The Amazon of Stepney and Brighton


Here I am braving the snow in London last weekend on the trail of Brighton heroine Phoebe Hessel.  I was actually meant to be on the trail of the ‘Troxy’ where I was going to see Belle and Sebastian in a few short hours.  But then I stumbled upon Hessel Street in the back streets of Whitechapel, bells rung, and my weekend turned into a women’s history pilgrimage.

Phoebe Hessel’s story is neatly encapsulated on her gravestone standing in Brighton’s St Nicholas Churchyard: ‘In Memory of Phoebe Hessel, who was born at Stepney in the Year 1713.  She served for many Years as a private Soldier in the 5th Regt. of foot in different parts of Europe and in the Year 1745 fought under the command of tbe DUKE of CUMBERLAND at the Battle of Fontenoy where she received a Bayonet wound in the arm

The gravestone goes on to recount that Phoebe’s life, ‘commenced in the time of Queen Anne’, extended to the reign of George IV.  That means she saw the reigns of no less than five British monarchs, and lived to the age of 108.

If living to this age isn’t impressive enough the really flabbergasting words on that gravestone are ‘soldier’, ‘served for many years’, and ‘fought’.

According to the National Army Museum’s helpful ‘Timeline of Women in the Army’ ‘women have been a formal part of the army for 100 years’.  But it’s only since 2016 that they’ve ‘been able to serve in ground combat roles alongside male colleagues’.  This gives Phoebe, who served enough in ground combat roles to sustain a bayonet wound, and was understood to have embarked upon her military career aged 15, a full 288 year start!   Of course Phoebe knew that, so simply got round the problem by disguising herself as a man – a ruse she was able to pull off for 17 years, until that unfortunate bayonet wound meant she was forced to reveal a little more of her body than usual, probably giving the army surgeon something of a shock.  Another version of her story has her revealing her situation to the colonel’s wife.  Yet another version (because the story of a woman soldier who fought amongst men was so incredible it’s picked up a lot of mythology along the centuries) has her committing an offence and needing to undress to be whipped, whereupon, her body finally bared, she cried ‘strike and be damned!’  However it happened, when it was revealed that, although playing a full combative role alongside the men in the various battles and skirmishes around Gibraltar and the Caribbean, Phoebe was a member of the ‘weaker sex’, there was no option but to discharge her.  The fact that she was dismissed unpunished on full pay, though, sounds as if they were reluctant to see her go.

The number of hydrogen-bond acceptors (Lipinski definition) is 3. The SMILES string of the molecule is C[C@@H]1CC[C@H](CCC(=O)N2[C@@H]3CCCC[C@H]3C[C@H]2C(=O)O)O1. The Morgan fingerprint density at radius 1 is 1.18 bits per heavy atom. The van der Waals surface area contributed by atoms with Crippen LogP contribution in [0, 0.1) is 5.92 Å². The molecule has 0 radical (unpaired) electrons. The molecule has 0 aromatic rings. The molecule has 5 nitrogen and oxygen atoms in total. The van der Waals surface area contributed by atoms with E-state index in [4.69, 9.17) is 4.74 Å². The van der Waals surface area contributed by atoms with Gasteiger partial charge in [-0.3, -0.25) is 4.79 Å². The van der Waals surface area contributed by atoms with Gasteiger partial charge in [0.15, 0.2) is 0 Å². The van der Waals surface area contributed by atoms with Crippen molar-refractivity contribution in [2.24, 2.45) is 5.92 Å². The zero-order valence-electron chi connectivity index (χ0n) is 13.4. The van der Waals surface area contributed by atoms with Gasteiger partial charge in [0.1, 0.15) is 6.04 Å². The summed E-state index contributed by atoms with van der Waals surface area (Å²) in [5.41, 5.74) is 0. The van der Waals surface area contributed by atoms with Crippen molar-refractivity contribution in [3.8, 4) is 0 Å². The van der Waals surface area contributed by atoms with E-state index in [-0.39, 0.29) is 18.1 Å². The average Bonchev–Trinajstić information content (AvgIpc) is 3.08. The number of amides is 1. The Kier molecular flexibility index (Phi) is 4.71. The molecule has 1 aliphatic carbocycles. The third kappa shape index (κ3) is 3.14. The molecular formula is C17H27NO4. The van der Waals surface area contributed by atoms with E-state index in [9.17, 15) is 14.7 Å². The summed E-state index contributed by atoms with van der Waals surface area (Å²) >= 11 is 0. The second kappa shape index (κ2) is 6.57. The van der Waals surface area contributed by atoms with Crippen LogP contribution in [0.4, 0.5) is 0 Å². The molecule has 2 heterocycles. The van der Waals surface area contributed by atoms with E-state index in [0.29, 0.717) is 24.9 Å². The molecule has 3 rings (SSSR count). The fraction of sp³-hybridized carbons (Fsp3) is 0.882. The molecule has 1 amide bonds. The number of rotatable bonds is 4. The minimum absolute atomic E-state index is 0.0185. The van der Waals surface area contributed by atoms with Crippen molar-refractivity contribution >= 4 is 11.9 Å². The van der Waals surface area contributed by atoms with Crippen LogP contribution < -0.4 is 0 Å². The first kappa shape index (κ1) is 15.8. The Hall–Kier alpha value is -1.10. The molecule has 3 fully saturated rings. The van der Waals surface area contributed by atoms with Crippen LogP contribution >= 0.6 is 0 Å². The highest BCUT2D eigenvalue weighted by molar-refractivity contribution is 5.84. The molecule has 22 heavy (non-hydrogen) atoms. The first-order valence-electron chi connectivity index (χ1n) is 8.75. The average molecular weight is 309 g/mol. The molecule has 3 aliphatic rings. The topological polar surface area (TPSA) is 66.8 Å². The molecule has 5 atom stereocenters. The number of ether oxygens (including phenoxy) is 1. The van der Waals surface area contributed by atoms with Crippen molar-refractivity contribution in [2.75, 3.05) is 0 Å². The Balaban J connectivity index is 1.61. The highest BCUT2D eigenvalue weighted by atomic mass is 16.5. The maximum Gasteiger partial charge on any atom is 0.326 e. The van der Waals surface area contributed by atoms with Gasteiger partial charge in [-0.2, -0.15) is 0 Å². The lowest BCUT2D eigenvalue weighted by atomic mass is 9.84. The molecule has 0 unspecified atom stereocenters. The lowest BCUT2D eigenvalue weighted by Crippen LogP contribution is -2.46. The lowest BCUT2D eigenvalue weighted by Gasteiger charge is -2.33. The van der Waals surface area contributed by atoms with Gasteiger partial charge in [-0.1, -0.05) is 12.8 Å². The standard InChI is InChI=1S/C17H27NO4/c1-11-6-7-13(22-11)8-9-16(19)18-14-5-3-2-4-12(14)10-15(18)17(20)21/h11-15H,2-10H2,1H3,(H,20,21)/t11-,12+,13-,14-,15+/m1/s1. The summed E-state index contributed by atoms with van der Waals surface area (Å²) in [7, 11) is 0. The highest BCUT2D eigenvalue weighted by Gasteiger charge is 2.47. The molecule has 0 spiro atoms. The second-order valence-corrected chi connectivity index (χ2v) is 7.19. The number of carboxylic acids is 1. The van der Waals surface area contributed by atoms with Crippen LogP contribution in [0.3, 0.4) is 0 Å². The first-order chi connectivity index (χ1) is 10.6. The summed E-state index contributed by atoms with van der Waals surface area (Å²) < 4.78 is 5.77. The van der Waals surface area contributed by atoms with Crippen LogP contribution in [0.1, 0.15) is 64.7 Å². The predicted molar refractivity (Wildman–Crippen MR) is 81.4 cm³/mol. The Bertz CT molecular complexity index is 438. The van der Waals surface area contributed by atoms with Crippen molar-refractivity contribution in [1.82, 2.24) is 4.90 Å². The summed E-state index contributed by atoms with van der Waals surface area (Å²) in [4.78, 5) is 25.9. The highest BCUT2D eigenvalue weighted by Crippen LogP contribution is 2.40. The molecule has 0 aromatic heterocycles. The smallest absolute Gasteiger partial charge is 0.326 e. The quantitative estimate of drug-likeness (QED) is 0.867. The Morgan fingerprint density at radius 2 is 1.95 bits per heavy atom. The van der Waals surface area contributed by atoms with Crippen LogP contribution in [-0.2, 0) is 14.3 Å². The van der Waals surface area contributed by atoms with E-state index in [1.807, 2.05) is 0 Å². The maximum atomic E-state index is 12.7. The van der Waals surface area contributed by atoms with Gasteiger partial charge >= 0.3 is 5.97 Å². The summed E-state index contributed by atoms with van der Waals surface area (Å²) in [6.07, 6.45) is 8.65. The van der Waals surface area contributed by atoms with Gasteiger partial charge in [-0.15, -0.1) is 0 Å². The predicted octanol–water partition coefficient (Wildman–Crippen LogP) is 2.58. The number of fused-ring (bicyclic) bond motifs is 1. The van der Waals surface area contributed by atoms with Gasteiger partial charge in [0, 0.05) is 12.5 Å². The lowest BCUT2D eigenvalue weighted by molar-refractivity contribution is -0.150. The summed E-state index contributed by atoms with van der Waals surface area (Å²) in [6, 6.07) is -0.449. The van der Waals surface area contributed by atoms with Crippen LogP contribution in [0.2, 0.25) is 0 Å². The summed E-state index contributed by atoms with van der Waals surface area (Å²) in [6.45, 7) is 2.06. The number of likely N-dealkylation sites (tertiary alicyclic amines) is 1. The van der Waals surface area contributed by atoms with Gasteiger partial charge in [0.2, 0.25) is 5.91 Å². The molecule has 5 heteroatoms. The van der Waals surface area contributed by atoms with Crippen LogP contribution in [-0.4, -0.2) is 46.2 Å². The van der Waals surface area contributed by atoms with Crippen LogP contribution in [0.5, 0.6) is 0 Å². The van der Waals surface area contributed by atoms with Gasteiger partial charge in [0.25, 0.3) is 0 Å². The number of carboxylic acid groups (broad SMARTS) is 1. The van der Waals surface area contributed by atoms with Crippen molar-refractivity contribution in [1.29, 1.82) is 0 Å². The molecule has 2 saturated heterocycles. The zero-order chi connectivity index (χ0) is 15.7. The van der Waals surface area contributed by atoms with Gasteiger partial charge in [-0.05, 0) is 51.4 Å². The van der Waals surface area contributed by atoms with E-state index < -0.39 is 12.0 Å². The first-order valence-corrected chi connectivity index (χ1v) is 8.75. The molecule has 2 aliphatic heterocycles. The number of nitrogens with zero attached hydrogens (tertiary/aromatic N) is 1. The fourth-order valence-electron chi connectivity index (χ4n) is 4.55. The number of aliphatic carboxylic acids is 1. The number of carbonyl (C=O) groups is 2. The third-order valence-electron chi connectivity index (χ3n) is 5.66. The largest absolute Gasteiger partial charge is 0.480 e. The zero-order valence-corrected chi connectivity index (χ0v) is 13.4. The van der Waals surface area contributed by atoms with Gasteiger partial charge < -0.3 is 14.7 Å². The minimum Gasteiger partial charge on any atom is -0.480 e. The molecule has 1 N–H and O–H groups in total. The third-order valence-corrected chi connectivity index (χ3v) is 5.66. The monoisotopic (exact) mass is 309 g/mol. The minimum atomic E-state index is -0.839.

Stories abound as to why Phoebe made the choice, aged 15, to pull on a pair of breeches and commit herself to the dangerous, brutal and perhaps short life of a soldier.  Some sources say she fell in love with a soldier, Samuel Golding, and wanted to accompany him when he was called away to his regiment.  A less romantic explanation has her being taken along by her soldier-father when her mother died and there was no one to look after her.  Possibly, poverty played a role.  After all, the options available to a woman born in 1713 without wealth weren’t extensive.  With neither education, a career, nor a decent marriage being on the table, how long could many women hold out before having to face the choice between begging bowl or brothel?

st dunstan's

(Above: St Dunstan’s Church, Stepney, where Phoebe was baptised ‘Phoebe Smith’ on 13th April, 1713, almost 305 years ago to the day).

After her discharge from the army Phoebe lived in Plymouth with her husband, one Samuel Golding.  They had nine children, all of whom died.  Moving to Brighton to marry a fisherman by the name of Thomas Hessel, Phoebe was widowed a second time.  Now aged 80, scraping a living selling fish and trinkets around town, the shadow of the workhouse lurking, Phoebe must have looked back wistfully on her days in the army.  The website has her ‘Clad in a brown serge dress, with a spotless white apron and a hooded black cloak, her only concession to her increasingly great age […] a stout oak walking stick‘.  But after the life Phoebe had lived, the wars she’d – literally – fought, the loss of two husbands and nine children, I don’t imagine her as slipping easily into the role of timid old lady.  Somehow, George, Prince of Wales (the later Prince Regent and George IV) in Brighton often to visit his Marine – and later ‘Royal’ Pavilion, got to know the story of the old woman pedlar who told tales of fooling the army and living the rough and tumble of military life.  Always happy to be distracted with a good story, the Prince decided to pay the formidable Phoebe a pension of half a guinea a week from 1808, thus saving her from penury.   (I wonder if he’d have made this decision if he’d known she was going to live to 108?)


Above: Pictures of Phoebe are hard to come by.  I found this tiny one in Hove Museum, possibly from a book about old Brighton characters.)